Singers like Dusty Springfield would stare down the camera and burn the song into the living room of your soul. Her tone mournful, soaring, brittle and dynamic. Her hair heroic and immovable.
Dusty took this Hull boy on a trip to Vegas. Shirley Bassey, gorgeously aloof and untouchable, made me feel like I was in a James Bond movie, but it was Bobbie Gentry’s Ode To Bobby Joe that really changed everything. I had no idea where in America one would find Choctaw Ridge, but the apparently glib lyrics of the Southern Gothic classic (written by Gentry herself) seemed to suggest a darkness and depth of understanding that was going way over the head of the doofus telly host in the frilly-fronted shirt and hitting my eight-year-old self right in the gut.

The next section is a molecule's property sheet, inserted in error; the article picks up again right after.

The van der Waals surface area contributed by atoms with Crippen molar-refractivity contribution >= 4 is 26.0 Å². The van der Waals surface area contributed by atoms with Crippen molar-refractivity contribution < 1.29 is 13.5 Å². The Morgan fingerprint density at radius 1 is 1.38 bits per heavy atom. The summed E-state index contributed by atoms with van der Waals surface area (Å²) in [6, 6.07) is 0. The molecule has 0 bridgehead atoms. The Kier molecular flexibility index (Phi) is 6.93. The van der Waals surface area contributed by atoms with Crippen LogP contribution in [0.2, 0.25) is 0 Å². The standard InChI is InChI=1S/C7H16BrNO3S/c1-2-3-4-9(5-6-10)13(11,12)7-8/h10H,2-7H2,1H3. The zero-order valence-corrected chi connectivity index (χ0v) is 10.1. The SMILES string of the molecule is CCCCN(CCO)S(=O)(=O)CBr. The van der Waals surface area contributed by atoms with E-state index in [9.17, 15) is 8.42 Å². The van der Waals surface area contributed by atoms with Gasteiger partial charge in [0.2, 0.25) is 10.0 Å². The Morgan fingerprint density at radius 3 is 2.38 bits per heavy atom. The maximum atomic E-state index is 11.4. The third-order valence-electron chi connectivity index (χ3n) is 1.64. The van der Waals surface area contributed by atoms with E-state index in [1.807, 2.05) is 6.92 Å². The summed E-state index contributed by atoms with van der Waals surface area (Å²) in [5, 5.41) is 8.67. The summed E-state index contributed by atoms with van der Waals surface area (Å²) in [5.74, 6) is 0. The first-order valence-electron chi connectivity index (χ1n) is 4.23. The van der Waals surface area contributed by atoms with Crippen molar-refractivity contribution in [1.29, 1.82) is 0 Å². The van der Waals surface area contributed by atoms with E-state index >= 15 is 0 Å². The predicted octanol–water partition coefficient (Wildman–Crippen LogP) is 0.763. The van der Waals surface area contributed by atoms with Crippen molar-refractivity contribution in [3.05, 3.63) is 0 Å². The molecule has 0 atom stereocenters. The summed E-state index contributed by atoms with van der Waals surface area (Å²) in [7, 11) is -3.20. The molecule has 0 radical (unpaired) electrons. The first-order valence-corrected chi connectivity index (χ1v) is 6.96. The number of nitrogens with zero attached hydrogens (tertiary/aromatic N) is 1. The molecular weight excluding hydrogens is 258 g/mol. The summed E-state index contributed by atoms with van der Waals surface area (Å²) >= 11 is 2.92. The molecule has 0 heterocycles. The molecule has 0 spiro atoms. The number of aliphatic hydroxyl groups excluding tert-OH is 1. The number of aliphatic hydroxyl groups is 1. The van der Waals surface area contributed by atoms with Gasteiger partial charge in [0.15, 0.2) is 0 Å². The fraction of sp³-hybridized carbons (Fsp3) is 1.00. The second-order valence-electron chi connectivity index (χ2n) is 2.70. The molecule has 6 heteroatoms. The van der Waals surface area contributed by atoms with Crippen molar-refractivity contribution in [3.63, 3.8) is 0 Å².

My mother, who allowed herself a menthol filter tip or two at the weekend, lit up a triumphant Consulate at the end of the song and something occurred to me: women like Bobbie are powerful, complicated, hardy, mysterious, fragile, unknowable. Maybe my mum, with her blonde, Dusty Springfield bob and her faded denim suit, was a bit like that, too.
Of course, Dusty and Shirley were emotionally out of my league and way too old for me. The Abba girls? They were all showbiz clothes, teeth and soft focus, and I remember finding the media’s obsession with blonde Agnetha’s bum objectifying and distasteful (I know – get me and my maverick feminist viewpoint), but punk rock came along and changed everything.